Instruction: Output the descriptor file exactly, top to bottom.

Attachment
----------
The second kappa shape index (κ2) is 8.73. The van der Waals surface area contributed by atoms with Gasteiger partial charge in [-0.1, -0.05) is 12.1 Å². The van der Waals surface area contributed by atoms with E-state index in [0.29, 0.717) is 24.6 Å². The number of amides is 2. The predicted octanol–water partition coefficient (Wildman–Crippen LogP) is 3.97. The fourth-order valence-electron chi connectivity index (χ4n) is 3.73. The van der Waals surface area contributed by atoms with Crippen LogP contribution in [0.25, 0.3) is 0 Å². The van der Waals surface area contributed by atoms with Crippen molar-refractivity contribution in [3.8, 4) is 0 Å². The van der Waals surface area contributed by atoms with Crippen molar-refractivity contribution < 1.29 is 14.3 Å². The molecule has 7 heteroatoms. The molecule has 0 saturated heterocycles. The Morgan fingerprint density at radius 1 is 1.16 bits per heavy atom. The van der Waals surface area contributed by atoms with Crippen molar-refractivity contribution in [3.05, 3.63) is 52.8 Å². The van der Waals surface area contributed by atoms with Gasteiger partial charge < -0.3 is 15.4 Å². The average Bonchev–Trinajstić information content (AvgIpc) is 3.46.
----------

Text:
The second kappa shape index (κ2) is 8.73. The van der Waals surface area contributed by atoms with Gasteiger partial charge in [-0.1, -0.05) is 12.1 Å². The van der Waals surface area contributed by atoms with E-state index in [0.29, 0.717) is 24.6 Å². The number of amides is 2. The predicted octanol–water partition coefficient (Wildman–Crippen LogP) is 3.97. The fourth-order valence-electron chi connectivity index (χ4n) is 3.73. The van der Waals surface area contributed by atoms with Crippen LogP contribution in [0.25, 0.3) is 0 Å². The van der Waals surface area contributed by atoms with Crippen molar-refractivity contribution in [3.8, 4) is 0 Å². The van der Waals surface area contributed by atoms with Crippen molar-refractivity contribution < 1.29 is 14.3 Å². The molecule has 7 heteroatoms. The molecule has 0 saturated heterocycles. The Morgan fingerprint density at radius 1 is 1.16 bits per heavy atom. The van der Waals surface area contributed by atoms with Crippen molar-refractivity contribution in [3.05, 3.63) is 52.8 Å². The van der Waals surface area contributed by atoms with Gasteiger partial charge < -0.3 is 15.4 Å². The average Bonchev–Trinajstić information content (AvgIpc) is 3.46.